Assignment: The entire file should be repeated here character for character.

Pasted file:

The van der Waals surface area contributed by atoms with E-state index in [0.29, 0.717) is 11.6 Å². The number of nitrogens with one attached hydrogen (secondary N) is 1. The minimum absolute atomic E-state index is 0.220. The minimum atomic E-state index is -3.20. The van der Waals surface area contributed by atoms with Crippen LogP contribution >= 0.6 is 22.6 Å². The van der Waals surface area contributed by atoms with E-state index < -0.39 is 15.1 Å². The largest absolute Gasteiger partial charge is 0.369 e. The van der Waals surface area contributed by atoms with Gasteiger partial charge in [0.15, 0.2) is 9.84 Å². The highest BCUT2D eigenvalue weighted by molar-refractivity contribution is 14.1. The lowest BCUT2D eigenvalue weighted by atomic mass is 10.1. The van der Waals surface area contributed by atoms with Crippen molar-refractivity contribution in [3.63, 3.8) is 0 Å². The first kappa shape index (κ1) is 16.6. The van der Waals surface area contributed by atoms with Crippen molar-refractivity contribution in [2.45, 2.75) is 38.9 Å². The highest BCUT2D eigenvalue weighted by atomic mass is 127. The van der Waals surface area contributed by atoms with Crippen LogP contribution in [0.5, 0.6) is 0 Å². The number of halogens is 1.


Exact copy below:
The van der Waals surface area contributed by atoms with E-state index in [0.29, 0.717) is 11.6 Å². The number of nitrogens with one attached hydrogen (secondary N) is 1. The minimum absolute atomic E-state index is 0.220. The minimum atomic E-state index is -3.20. The van der Waals surface area contributed by atoms with Crippen LogP contribution >= 0.6 is 22.6 Å². The van der Waals surface area contributed by atoms with E-state index < -0.39 is 15.1 Å². The largest absolute Gasteiger partial charge is 0.369 e. The van der Waals surface area contributed by atoms with Gasteiger partial charge in [0.15, 0.2) is 9.84 Å². The highest BCUT2D eigenvalue weighted by molar-refractivity contribution is 14.1. The lowest BCUT2D eigenvalue weighted by atomic mass is 10.1. The van der Waals surface area contributed by atoms with Crippen molar-refractivity contribution in [3.63, 3.8) is 0 Å². The first kappa shape index (κ1) is 16.6. The van der Waals surface area contributed by atoms with Crippen molar-refractivity contribution in [2.45, 2.75) is 38.9 Å². The highest BCUT2D eigenvalue weighted by atomic mass is 127. The van der Waals surface area contributed by atoms with Crippen LogP contribution in [0.5, 0.6) is 0 Å². The number of halogens is 1.